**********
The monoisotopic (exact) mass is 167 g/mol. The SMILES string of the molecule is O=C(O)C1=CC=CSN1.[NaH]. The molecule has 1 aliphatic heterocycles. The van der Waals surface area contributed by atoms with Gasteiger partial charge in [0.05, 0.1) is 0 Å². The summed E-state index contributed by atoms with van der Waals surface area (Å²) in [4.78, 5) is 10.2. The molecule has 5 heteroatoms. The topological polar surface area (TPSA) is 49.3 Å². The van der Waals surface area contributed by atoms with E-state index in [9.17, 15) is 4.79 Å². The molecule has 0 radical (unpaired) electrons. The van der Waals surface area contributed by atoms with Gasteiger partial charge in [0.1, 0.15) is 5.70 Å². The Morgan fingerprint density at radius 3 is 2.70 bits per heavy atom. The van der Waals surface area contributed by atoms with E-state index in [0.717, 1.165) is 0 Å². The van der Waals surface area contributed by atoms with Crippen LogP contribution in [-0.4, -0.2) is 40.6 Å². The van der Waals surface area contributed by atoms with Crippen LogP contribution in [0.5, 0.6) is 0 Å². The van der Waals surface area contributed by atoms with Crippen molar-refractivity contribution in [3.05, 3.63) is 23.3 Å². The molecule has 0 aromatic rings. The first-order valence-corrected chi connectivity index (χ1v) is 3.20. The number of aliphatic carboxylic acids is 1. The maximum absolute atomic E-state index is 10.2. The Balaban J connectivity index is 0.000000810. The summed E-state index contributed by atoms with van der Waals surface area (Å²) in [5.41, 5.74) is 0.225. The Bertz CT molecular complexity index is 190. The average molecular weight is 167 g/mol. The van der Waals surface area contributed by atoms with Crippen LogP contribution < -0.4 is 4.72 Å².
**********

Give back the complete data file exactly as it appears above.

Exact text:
The monoisotopic (exact) mass is 167 g/mol. The SMILES string of the molecule is O=C(O)C1=CC=CSN1.[NaH]. The molecule has 1 aliphatic heterocycles. The van der Waals surface area contributed by atoms with Gasteiger partial charge in [0.05, 0.1) is 0 Å². The summed E-state index contributed by atoms with van der Waals surface area (Å²) in [4.78, 5) is 10.2. The molecule has 5 heteroatoms. The topological polar surface area (TPSA) is 49.3 Å². The van der Waals surface area contributed by atoms with E-state index in [9.17, 15) is 4.79 Å². The molecule has 0 radical (unpaired) electrons. The van der Waals surface area contributed by atoms with Gasteiger partial charge in [0.1, 0.15) is 5.70 Å². The Morgan fingerprint density at radius 3 is 2.70 bits per heavy atom. The van der Waals surface area contributed by atoms with E-state index in [0.717, 1.165) is 0 Å². The van der Waals surface area contributed by atoms with Crippen LogP contribution in [-0.4, -0.2) is 40.6 Å². The van der Waals surface area contributed by atoms with Crippen LogP contribution in [0.5, 0.6) is 0 Å². The van der Waals surface area contributed by atoms with Crippen molar-refractivity contribution in [3.05, 3.63) is 23.3 Å². The molecule has 0 aromatic rings. The first-order valence-corrected chi connectivity index (χ1v) is 3.20. The number of aliphatic carboxylic acids is 1. The maximum absolute atomic E-state index is 10.2. The Balaban J connectivity index is 0.000000810. The summed E-state index contributed by atoms with van der Waals surface area (Å²) in [5.41, 5.74) is 0.225. The Bertz CT molecular complexity index is 190. The average molecular weight is 167 g/mol. The van der Waals surface area contributed by atoms with Crippen LogP contribution < -0.4 is 4.72 Å².